Eun-Ha Paek was once searching for the perfect pair of ceramic poodles for her fireplace when she realized she’d just have to make her own. Since then, she has never stopped dreaming up objects to make. “My art used to only exist on a screen,” she shares, “But with ceramics, it’s been exciting to translate ideas into tangible objects that live in my environment.”
By the age of 10, the ceramicist, sculptor, illustrator, and designer had already lived in four countries, and became fascinated by the different approaches cultures have toward expressing similar human concepts. “Idioms captured my imagination,” she recalls, “And made language seem like a decoder ring for not just communicating, but to acquiring multiple perspectives.” When her drive for exchange retreats and Eun-Ha gets trapped inside her own head, she engages with the “physical self” and temporarily stops creating. “Taking that step back helps me realize that I’m struggling with a locked door when I’m in a room with no walls,” she explains, “And that there are infinite numbers of directions in which to go if I just shift my perspective.” —Annie
Photography by Eun-Ha Paek, except where noted
What’s in your toolbox?
Rubber ribs, modeling tools, banding wheel, spray bottle, brushes, and a lot of empty yogurt containers and lids. The lids are perfect for storing paint — stacking two together keeps paint from drying out. I also use the containers to extend the life of my extruded clay, they tend to get dry so quickly. And Tupperware with plaster in them for storing half-finished works. As long as the plaster is kept moist, the clay will remain workable indefinitely.
Fill in the blank, “When I am in my studio, I feel ____________.”
like an explorer.
What’s on the top shelves of your inspiration library right now?
CFile is great for ceramic inspiration. I tend to have a hard time reading reviews from beginning to end, but all of Garth Clark’s writing is really entertaining and informative.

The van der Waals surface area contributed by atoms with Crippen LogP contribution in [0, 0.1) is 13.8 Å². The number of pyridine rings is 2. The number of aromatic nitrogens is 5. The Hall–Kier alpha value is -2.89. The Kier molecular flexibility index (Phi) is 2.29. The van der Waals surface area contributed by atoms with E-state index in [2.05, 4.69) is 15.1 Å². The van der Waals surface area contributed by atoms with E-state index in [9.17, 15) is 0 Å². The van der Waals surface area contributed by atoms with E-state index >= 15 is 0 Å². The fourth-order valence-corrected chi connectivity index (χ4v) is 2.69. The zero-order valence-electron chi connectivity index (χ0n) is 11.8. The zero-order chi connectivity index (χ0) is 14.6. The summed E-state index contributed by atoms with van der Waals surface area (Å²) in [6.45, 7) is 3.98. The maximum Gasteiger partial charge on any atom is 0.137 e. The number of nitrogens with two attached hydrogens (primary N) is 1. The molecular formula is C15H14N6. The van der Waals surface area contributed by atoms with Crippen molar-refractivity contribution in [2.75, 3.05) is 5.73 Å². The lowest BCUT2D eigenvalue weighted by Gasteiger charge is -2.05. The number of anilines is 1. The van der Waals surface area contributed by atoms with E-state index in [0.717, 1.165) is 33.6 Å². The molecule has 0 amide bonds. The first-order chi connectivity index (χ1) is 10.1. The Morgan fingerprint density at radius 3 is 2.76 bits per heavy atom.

How do you keep yourself organized?
I use Evernote for keeping track of the ceramic work that I have in different stages of completion with corresponding folders. Since I go to a community ceramic studio where massive amounts of pieces are being fired in the kilns daily, it’s easy to overlook or lose work as it goes through the bisque and glaze firings. I photograph each piece before it goes into each firing with notes about the type of clay and glaze used. And I end up with a searchable database of works organized by date. I’ve recorded 297 pieces since December 2011!
If you could have one superhero (or magical) power, what would it be and why?
I’d love to speak every language in the world. Growing up in four different countries by the time I was 10, I became aware of the varied ways cultures have of expressing the same thoughts. Idioms captured my imagination and made language seem like a decoder ring for not just communicating, but to acquiring multiple perspectives. I think being able to see more sides of something really helps with being creative, too. And to be truly open-minded and really understand where other people are coming from would be such a gift.
What is the best advice you have ever received, and what is the one piece of advice you would offer to a young artist, maker, or designer?
Do what you love and find your voice, don’t second-guess what other people want. Be respectful, and speak your mind.
How do you combat creative blocks?
I try to stop thinking about it! I take a walk, exercise, meditate — anything that helps me get in touch with my physical self distracts my mind long enough to loosen its grip on those blocks. Taking that step back helps me realize that I’m struggling with a locked door when I’m in a room with no walls, and that there are infinite numbers of directions in which to go if I just shift my perspective.
Where do you like to look or shop for inspiration?
I love things with history, so I look on eBay and museum websites with online catalogues. The Victoria and Albert Museum has a great online database.
If you could peek inside the studio or toolbox of any artist, maker, designer, or craftsperson, whose would it be and why?
Malene Müllertz for her 3D patterns in ceramic, Kathy Butterly for her details and intense glazing work, and Keith Edmier for his flowers made of dental wax. I also really admire the forms and stories in Stephen Bird and Mariko Wada’s ceramic pieces and would love to watch them at work.
What’s on your inspirational playlist at the moment?
Do podcasts count? I’ve been listening to “On Being” with Krista Tippett — there are so many inspiring interviews with incredible people from all walks of life. As far as music, the list would be very long. I like almost every style, but usually just one song per artist.